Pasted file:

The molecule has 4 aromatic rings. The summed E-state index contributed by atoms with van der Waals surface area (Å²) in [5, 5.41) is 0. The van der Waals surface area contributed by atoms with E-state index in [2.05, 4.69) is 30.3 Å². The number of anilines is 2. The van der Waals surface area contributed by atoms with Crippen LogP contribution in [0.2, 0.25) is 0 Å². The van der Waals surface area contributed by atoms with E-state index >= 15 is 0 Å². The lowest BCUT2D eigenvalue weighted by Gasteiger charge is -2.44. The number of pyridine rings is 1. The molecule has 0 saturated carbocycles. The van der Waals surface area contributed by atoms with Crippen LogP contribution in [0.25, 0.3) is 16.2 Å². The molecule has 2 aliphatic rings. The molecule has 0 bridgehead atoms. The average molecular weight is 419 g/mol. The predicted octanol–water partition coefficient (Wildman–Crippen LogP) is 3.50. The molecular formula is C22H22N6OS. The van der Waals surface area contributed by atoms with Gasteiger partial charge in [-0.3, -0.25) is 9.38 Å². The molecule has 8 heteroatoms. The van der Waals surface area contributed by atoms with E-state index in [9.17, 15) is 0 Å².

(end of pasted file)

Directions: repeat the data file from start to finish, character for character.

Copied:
The molecule has 4 aromatic rings. The summed E-state index contributed by atoms with van der Waals surface area (Å²) in [5, 5.41) is 0. The van der Waals surface area contributed by atoms with E-state index in [2.05, 4.69) is 30.3 Å². The number of anilines is 2. The van der Waals surface area contributed by atoms with Crippen LogP contribution in [0.2, 0.25) is 0 Å². The van der Waals surface area contributed by atoms with E-state index >= 15 is 0 Å². The lowest BCUT2D eigenvalue weighted by Gasteiger charge is -2.44. The number of pyridine rings is 1. The molecule has 0 saturated carbocycles. The van der Waals surface area contributed by atoms with Crippen LogP contribution in [0.25, 0.3) is 16.2 Å². The molecule has 2 aliphatic rings. The molecule has 0 bridgehead atoms. The average molecular weight is 419 g/mol. The predicted octanol–water partition coefficient (Wildman–Crippen LogP) is 3.50. The molecular formula is C22H22N6OS. The van der Waals surface area contributed by atoms with Gasteiger partial charge in [-0.3, -0.25) is 9.38 Å². The molecule has 8 heteroatoms. The van der Waals surface area contributed by atoms with E-state index in [9.17, 15) is 0 Å².